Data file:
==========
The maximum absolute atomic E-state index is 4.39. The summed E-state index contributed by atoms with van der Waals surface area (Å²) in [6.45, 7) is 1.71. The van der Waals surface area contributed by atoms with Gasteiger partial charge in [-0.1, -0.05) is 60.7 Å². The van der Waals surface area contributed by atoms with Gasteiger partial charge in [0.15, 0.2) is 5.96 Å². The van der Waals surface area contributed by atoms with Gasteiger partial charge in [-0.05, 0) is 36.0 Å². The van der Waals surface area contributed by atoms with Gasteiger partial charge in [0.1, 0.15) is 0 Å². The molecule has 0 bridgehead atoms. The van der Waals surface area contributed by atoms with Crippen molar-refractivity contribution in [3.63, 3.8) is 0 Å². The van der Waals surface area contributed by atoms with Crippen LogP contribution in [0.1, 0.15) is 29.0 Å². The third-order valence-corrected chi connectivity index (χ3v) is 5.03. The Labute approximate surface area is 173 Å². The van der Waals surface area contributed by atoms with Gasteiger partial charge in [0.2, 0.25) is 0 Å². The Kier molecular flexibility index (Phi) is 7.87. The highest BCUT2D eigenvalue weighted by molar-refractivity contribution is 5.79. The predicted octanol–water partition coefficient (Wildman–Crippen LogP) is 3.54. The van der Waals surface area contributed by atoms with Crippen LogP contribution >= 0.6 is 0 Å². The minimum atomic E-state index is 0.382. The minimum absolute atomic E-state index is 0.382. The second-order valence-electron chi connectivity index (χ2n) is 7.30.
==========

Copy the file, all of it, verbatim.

The maximum absolute atomic E-state index is 4.39. The summed E-state index contributed by atoms with van der Waals surface area (Å²) in [6.45, 7) is 1.71. The van der Waals surface area contributed by atoms with Gasteiger partial charge in [-0.1, -0.05) is 60.7 Å². The van der Waals surface area contributed by atoms with Gasteiger partial charge in [0.15, 0.2) is 5.96 Å². The van der Waals surface area contributed by atoms with Gasteiger partial charge in [-0.05, 0) is 36.0 Å². The van der Waals surface area contributed by atoms with Gasteiger partial charge in [0.1, 0.15) is 0 Å². The molecule has 0 bridgehead atoms. The van der Waals surface area contributed by atoms with Crippen molar-refractivity contribution in [3.63, 3.8) is 0 Å². The van der Waals surface area contributed by atoms with Crippen LogP contribution in [0.1, 0.15) is 29.0 Å². The third-order valence-corrected chi connectivity index (χ3v) is 5.03. The Labute approximate surface area is 173 Å². The van der Waals surface area contributed by atoms with Gasteiger partial charge in [0.2, 0.25) is 0 Å². The Kier molecular flexibility index (Phi) is 7.87. The highest BCUT2D eigenvalue weighted by molar-refractivity contribution is 5.79. The predicted octanol–water partition coefficient (Wildman–Crippen LogP) is 3.54. The van der Waals surface area contributed by atoms with Crippen LogP contribution >= 0.6 is 0 Å². The minimum atomic E-state index is 0.382. The minimum absolute atomic E-state index is 0.382. The second-order valence-electron chi connectivity index (χ2n) is 7.30.